Different Country, Same Problem

Over the weekend, the Chairman of the Joint Chiefs of Staff – Admiral Mike Mullen – said that the situation in Afghanistan "is deteriorating" and that the "Taliban insurgency has gotten better, more sophisticated."  These remarks precede an assessment of the Afghanistan mission by General Stanley McChrystal, the top U.S. commander in Afghanistan, to be presented in the coming weeks.  There are currently about 62,000 U.S. soldiers in Afghanistan (which will increase to 68,000 by the end of the year) and another 35,000 NATO troops.  What everyone wants to know is if McChrystal will ask for more.

According to the Wall Street Journal:

Gen. McChrystal’s predecessor, Gen. David McKiernan, had a request outstanding for 10,000 more troops. Gen. McChrystal said he hadn’t decided whether to request additional U.S. forces. "We’re still working it," he said.

Several officials who have taken part in Gen. McChrystal’s 60-day review of the war effort said they expect him to ultimately request as many as 10,000 more troops.

And Maine Senator Susan Collins writes in her blog: "The General [McChrystal] says that he has completed his analysis and will report his recommendations through his chain of command to the President in September.  It seems, however, pretty clear to me that he will be asking for more troops although he does not say that since he won’t preempt his report to the President."  She is, however, troubled by the prospect of pouring more soldiers into Afghanistan – which is in contrast to her fellow Republican Senator John McCain who believes McChrystal "ought to do what Gen. Petraeus did, and that’s decide exactly on the number he needs" but that people in the administration "don’t want to see a significant increase in our troop presence there."

The problem with more troops in Afghanistan is fourfold.  First, from a purely tactical perspective, the current force level (62,000 U.S. and 35,000 NATO for a total of 97,000) isn’t enough and 10,000 (plus the remaining 6,000 for the planned build-up to 68,000 American soldiers for a total of 113,000) also isn’t enough.  The historical rule of thumb for successful counterinsurgency/occupation is 20 troops per 1,000 inhabitants.  The population of Afghanistan is over 32 million people, which would require 640,000 troops – more than the entire U.S. Army active duty force (548,000) and nearly the combined total of the active duty Army and Marine Corps (749,000).  However, the current force size is sufficient to occupy Kabul, which has a population on nearly 3.5 million people if the goal is simply to keep newly elected President Hamid Karzai ensconced as mayor of Kabul.

Second, boots on the ground by themselves aren’t enough.  Although we’d like to believe that there is a kinder and gentler way to occupy a foreign country – hence the Obama administration’s decision to build up both military and civilian forces in Afghanistan and the expectation that in addition to more troops, General McChrystal will also ask to double the number of U.S. civilian workers in Afghanistan – the harsh reality is that history demonstrates that successful occupation also requires a willingness to use indiscriminate and harsh, even brutal, tactics to suppress all violence and opposition in order to impose security and order.  This is exactly what the British, often thought of as the best in conducting counterinsurgency, had to do to crush the Mau Mau Rebellion in Kenya in the 1950s – but in the end, the Kenyans threw off the reins of British colonialism and gained their independence.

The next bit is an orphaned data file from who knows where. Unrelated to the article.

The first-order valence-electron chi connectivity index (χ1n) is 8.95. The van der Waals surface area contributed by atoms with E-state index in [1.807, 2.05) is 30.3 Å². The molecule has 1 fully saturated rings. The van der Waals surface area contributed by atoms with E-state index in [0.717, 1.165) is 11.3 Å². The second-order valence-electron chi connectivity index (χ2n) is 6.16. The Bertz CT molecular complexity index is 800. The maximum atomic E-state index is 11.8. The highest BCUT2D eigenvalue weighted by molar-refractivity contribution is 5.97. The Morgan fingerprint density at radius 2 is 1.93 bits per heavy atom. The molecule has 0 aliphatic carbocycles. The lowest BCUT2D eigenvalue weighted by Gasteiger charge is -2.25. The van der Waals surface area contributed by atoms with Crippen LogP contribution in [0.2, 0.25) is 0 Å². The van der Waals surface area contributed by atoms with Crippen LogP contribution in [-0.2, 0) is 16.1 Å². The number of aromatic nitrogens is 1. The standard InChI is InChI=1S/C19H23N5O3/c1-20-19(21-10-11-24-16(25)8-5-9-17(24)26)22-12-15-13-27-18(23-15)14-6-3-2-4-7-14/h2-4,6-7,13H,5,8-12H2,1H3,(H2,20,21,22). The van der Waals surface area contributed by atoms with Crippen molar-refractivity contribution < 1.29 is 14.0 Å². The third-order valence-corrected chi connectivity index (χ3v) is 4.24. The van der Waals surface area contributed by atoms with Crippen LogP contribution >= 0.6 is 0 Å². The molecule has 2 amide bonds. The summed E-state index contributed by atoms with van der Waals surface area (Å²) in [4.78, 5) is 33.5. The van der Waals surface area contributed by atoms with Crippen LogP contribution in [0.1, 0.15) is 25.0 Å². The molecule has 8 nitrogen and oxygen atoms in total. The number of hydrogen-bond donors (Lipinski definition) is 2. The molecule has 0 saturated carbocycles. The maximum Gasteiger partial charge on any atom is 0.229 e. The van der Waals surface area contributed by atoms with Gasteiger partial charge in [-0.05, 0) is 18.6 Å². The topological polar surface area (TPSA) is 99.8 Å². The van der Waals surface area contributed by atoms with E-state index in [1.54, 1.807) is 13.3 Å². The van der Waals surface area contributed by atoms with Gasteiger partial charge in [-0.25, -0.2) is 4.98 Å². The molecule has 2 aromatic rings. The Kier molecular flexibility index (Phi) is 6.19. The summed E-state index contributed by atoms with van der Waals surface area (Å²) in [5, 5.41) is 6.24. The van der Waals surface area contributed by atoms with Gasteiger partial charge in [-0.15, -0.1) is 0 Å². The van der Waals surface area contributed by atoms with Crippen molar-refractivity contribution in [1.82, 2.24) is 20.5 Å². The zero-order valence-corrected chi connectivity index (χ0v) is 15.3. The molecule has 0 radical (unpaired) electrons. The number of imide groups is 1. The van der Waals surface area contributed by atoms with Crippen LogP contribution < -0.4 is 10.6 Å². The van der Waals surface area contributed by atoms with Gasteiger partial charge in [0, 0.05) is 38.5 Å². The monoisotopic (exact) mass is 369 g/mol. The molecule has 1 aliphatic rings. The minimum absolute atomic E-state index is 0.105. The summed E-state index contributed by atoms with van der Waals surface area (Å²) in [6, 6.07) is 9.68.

Third, the occupier must be willing to stay the course for many years.  For the British, that meant six years in Kenya and over a decade in Malaysia.  Ultimately, however, the occupier must leave.  And it’s worth noting that the last occupier of Afghanistan – the Soviet Union – left after a decade, but in defeat (there’s a good reason Afghanistan is known as the graveyard of empires – no occupying power has won there).

Fourth – and most importantly – whatever short-term tactical success is achieved, occupation is ultimately strategically counterproductive.  Occupation fuels resentment among the occupied civilian population which, in turn, makes it easier to recruit insurgents and target the occupier.  This is exactly the phenomenon that led to the United States being attacked by al-Qaeda on September 11, 2001 – which is not the same thing as saying America deserved to be attacked, but we must be able to recognize cause and effect for what it is.

If all of this sounds familiar, it should.  It’s Iraq déjà vu all over again.  Apparently – and tragically – we seem not to have learned the lesson of Iraq.  Instead, we seem to believe that we can do it better in Afghanistan.  But since there is no evidence to support this belief (just as there was no evidence to support the belief that the Bush administration could create democracy on the Tigris and Euphrates), it is simply hope against experience.

Author: Charles V. Peña

Charles V. Peña is a senior fellow at the Independent Institute, a senior fellow with the Coalition for a Realistic Foreign Policy, a former senior fellow with the George Washington University Homeland Security
Policy Institute
, an adviser to the Straus Military Reform Project, and an analyst for MSNBC television. Peña is the co-author of Exiting Iraq: Why the U.S. Must End the Military Occupation and Renew the War Against al-Qaeda and author of Winning the Un-War: A New Strategy for the War on Terrorism.